Internship The Journey of a Research Dog
Who tries a medication for the first time? How do we find out that it could be harmful if it is swallowed, or may cause skin irritation? We know the effect of these drugs, because all drugs in the United States that go through FDA approval are required to be tested on animals. According to PETA (People for the Ethical Treatment of Animals) millions of animals die each year in labs. They are cruelly treated, and many of them killed or die in the process of the tests. Our technology has advanced dramatically over the last 150 years, and we have the ability to test products without animal testing. Biomedical research using animals as test experiments should be stopped. For some of the animals that survive the lab tests death is their reward. Some that are not killed are sold to other labs or rescued by animal rights groups. One such place that rescues these poor animals is Kindness Ranch in Hartselle, Wyoming. The Ranch offers a safe haven for these animals, and a chance to be rehabilitated and possibly adopted. During my internship at Kindness Ranch I worked with a research survivor she was a dog named Heidi. Heidi is a beagle that was rescued from a research facility. When I first met Heidi she was very nervous, and kept a safe distance from all people not allowing anyone to touch her or approach her without her running away and hiding. She was terrified of the dog door and would chew on her leash every time someone tried to walk her. I wondered how much torture she had endured. What types of tests were performed on her? Wallert 2
I could not even imagine what her life must have been like. Kept confined her whole life without being able to run and play with other beagles. I also wondered did she realize while she lived in the lab in a tiny cage, that her life was not supposed to be like that. Animals have feelings, and feel pain just like human being do. They also feel abandonment. They react to their surroundings. According to the American Kennel Club, beagles are an old breed that dates back to the late 1800’s. Their personality is friendly and cooperative. They are compact in size and have a lot of stamina as well as a great sense of smell. These noble creatures were hunting dogs. During this time period animals were treated as valuable property. They contributed to the families’ well being, and humans cared for their needs. As Bernard Rollin states in “The New Social Ethic for Animals”, this relationship was a social contract between humans and animals. Humans provided food, water, and shelter. Animals provided labor, food, and companionship. During the mid twentieth century that relationship changed. Humans began treating animals as property without any rights or importance in the world. I wanted to make sure that Heidi felt important in the world. I began to work with Heidi to try and help socialize her with humans as well as other dogs. Dogs learn a lot of their manners from their litter mates. If she was taken from her litter early she was not properly socialized. Getting along with other dogs can hard if you don’t know how to behave or communicate with them.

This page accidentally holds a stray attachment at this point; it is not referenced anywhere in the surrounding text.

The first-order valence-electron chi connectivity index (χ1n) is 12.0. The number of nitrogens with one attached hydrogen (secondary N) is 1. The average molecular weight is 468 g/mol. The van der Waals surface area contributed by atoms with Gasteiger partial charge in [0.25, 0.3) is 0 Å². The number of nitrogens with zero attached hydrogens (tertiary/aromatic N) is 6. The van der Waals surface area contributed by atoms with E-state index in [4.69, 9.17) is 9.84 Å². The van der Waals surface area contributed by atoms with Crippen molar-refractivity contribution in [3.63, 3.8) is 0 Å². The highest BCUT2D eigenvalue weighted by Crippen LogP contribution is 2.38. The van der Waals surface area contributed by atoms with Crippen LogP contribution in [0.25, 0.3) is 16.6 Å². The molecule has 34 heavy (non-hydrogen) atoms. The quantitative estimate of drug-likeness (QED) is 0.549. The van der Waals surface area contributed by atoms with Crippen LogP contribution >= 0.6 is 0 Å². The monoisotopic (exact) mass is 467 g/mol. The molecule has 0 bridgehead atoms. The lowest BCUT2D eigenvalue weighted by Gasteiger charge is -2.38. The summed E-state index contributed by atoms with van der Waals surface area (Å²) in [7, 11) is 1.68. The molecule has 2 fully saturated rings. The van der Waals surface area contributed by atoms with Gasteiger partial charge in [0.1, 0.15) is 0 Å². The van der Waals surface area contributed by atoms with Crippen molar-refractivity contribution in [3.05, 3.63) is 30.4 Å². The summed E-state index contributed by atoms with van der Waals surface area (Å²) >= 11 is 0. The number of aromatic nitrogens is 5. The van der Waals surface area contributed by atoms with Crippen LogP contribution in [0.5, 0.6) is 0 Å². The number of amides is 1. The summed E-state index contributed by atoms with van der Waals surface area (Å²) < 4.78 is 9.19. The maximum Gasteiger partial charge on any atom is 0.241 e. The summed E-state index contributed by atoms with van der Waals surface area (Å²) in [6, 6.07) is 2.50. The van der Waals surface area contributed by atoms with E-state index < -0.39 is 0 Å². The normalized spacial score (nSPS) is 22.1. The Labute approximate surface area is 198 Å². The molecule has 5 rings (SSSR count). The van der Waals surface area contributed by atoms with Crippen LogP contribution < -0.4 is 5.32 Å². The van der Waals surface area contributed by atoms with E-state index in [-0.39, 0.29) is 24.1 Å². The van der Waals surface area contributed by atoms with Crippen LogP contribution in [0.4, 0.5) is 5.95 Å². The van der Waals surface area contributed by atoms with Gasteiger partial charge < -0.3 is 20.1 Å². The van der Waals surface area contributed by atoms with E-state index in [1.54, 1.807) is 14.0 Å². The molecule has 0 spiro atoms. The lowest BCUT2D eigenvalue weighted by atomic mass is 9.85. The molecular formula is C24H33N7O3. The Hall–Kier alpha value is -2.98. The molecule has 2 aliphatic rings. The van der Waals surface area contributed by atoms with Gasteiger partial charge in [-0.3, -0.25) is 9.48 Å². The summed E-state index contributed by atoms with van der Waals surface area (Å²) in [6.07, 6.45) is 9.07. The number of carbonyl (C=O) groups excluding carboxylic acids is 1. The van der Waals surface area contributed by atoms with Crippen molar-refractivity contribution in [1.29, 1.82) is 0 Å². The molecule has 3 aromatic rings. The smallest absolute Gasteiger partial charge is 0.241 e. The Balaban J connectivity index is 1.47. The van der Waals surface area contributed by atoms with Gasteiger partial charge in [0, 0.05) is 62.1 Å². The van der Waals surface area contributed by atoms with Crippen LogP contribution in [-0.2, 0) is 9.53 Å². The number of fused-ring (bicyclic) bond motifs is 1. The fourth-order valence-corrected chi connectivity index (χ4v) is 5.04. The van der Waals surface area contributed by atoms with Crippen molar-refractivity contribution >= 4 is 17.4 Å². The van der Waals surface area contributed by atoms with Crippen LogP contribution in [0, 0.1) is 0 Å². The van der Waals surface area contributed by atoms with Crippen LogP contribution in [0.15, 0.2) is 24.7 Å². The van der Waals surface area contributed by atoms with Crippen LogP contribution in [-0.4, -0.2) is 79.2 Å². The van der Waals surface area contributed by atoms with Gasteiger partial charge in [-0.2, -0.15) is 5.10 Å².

Wallert 3 She was terrified of everything. After researching what a normal beagle personality would have been, had she not been tortured in a lab I had hope. I had hope that she could learn to be what a beagle should be a happy dog with a lot of energy. Beagles are smart and social animals. They like being a part of a family. I am sure Heidi did not get to be a part of any family. She was taken from her mother at an early age around one. Then she was put into the lab-testing cage. If I were going to rehabilitate Heidi I would need to start slow. I started by just watching her behavior to see what clues I could pick up from her that might help me